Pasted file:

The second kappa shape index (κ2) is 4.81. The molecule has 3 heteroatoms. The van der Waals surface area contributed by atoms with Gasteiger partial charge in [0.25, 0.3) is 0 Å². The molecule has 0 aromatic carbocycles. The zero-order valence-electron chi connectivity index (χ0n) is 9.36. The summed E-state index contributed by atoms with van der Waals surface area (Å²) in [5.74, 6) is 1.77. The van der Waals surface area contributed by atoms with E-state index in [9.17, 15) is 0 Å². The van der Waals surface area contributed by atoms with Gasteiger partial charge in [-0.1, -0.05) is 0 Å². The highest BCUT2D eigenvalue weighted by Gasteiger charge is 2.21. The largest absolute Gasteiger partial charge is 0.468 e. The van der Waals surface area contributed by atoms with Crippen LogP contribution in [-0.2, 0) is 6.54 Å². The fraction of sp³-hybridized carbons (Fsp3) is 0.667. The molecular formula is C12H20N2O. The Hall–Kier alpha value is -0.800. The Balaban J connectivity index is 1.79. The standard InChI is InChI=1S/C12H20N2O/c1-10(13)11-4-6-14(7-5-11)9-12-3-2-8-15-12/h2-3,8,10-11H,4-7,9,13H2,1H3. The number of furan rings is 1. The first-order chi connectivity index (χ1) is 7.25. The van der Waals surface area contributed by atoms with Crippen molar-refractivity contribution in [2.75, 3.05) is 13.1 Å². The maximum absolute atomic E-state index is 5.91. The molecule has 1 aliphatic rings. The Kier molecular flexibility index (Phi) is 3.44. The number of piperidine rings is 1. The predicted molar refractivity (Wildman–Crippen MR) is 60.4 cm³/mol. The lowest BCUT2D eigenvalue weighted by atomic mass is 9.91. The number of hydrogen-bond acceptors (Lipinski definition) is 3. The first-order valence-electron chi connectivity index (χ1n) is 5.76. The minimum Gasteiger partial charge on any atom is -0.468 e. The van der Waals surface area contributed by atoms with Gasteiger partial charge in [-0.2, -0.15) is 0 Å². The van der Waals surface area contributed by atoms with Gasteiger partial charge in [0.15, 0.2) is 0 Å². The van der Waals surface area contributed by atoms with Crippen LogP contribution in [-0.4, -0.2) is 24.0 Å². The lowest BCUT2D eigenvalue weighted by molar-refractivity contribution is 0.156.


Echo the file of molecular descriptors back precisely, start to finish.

The second kappa shape index (κ2) is 4.81. The molecule has 3 heteroatoms. The van der Waals surface area contributed by atoms with Gasteiger partial charge in [0.25, 0.3) is 0 Å². The molecule has 0 aromatic carbocycles. The zero-order valence-electron chi connectivity index (χ0n) is 9.36. The summed E-state index contributed by atoms with van der Waals surface area (Å²) in [5.74, 6) is 1.77. The van der Waals surface area contributed by atoms with E-state index in [9.17, 15) is 0 Å². The van der Waals surface area contributed by atoms with Gasteiger partial charge in [-0.1, -0.05) is 0 Å². The highest BCUT2D eigenvalue weighted by Gasteiger charge is 2.21. The largest absolute Gasteiger partial charge is 0.468 e. The van der Waals surface area contributed by atoms with Crippen LogP contribution in [-0.2, 0) is 6.54 Å². The fraction of sp³-hybridized carbons (Fsp3) is 0.667. The molecular formula is C12H20N2O. The Hall–Kier alpha value is -0.800. The Balaban J connectivity index is 1.79. The standard InChI is InChI=1S/C12H20N2O/c1-10(13)11-4-6-14(7-5-11)9-12-3-2-8-15-12/h2-3,8,10-11H,4-7,9,13H2,1H3. The number of furan rings is 1. The first-order chi connectivity index (χ1) is 7.25. The van der Waals surface area contributed by atoms with Crippen molar-refractivity contribution in [2.75, 3.05) is 13.1 Å². The maximum absolute atomic E-state index is 5.91. The molecule has 1 aliphatic rings. The Kier molecular flexibility index (Phi) is 3.44. The number of piperidine rings is 1. The predicted molar refractivity (Wildman–Crippen MR) is 60.4 cm³/mol. The lowest BCUT2D eigenvalue weighted by atomic mass is 9.91. The number of hydrogen-bond acceptors (Lipinski definition) is 3. The first-order valence-electron chi connectivity index (χ1n) is 5.76. The minimum Gasteiger partial charge on any atom is -0.468 e. The van der Waals surface area contributed by atoms with Gasteiger partial charge in [-0.2, -0.15) is 0 Å². The van der Waals surface area contributed by atoms with Gasteiger partial charge in [0.15, 0.2) is 0 Å². The van der Waals surface area contributed by atoms with Crippen LogP contribution in [-0.4, -0.2) is 24.0 Å². The lowest BCUT2D eigenvalue weighted by molar-refractivity contribution is 0.156.